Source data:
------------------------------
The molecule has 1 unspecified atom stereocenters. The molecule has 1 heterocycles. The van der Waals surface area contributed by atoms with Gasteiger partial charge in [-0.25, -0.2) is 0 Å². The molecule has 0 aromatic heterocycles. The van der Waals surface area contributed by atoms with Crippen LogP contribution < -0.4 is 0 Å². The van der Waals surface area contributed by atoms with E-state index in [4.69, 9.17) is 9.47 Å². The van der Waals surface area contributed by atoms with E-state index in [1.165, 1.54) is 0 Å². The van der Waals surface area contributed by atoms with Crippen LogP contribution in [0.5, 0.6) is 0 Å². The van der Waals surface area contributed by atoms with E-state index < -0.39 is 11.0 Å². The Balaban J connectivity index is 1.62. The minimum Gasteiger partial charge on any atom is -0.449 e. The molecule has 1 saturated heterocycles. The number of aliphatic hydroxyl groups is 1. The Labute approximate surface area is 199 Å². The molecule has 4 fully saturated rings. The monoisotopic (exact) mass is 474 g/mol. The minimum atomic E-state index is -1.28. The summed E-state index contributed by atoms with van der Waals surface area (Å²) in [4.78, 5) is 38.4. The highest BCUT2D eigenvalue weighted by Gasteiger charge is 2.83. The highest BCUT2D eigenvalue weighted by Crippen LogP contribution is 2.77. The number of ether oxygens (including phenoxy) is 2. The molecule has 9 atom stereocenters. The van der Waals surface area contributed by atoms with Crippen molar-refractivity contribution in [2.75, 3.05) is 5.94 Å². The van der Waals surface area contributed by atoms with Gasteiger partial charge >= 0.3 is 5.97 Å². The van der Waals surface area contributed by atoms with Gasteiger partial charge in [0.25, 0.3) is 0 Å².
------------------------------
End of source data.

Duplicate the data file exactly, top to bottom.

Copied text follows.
The molecule has 1 unspecified atom stereocenters. The molecule has 1 heterocycles. The van der Waals surface area contributed by atoms with Gasteiger partial charge in [-0.25, -0.2) is 0 Å². The molecule has 0 aromatic heterocycles. The van der Waals surface area contributed by atoms with Crippen LogP contribution < -0.4 is 0 Å². The van der Waals surface area contributed by atoms with E-state index in [4.69, 9.17) is 9.47 Å². The van der Waals surface area contributed by atoms with E-state index in [1.165, 1.54) is 0 Å². The van der Waals surface area contributed by atoms with Crippen LogP contribution in [0.5, 0.6) is 0 Å². The van der Waals surface area contributed by atoms with E-state index < -0.39 is 11.0 Å². The Balaban J connectivity index is 1.62. The minimum Gasteiger partial charge on any atom is -0.449 e. The molecule has 1 saturated heterocycles. The number of aliphatic hydroxyl groups is 1. The Labute approximate surface area is 199 Å². The molecule has 4 fully saturated rings. The monoisotopic (exact) mass is 474 g/mol. The minimum atomic E-state index is -1.28. The summed E-state index contributed by atoms with van der Waals surface area (Å²) in [4.78, 5) is 38.4. The highest BCUT2D eigenvalue weighted by Gasteiger charge is 2.83. The highest BCUT2D eigenvalue weighted by Crippen LogP contribution is 2.77. The number of ether oxygens (including phenoxy) is 2. The molecule has 9 atom stereocenters. The van der Waals surface area contributed by atoms with Crippen molar-refractivity contribution in [2.75, 3.05) is 5.94 Å². The van der Waals surface area contributed by atoms with Gasteiger partial charge >= 0.3 is 5.97 Å². The van der Waals surface area contributed by atoms with Gasteiger partial charge in [0.25, 0.3) is 0 Å².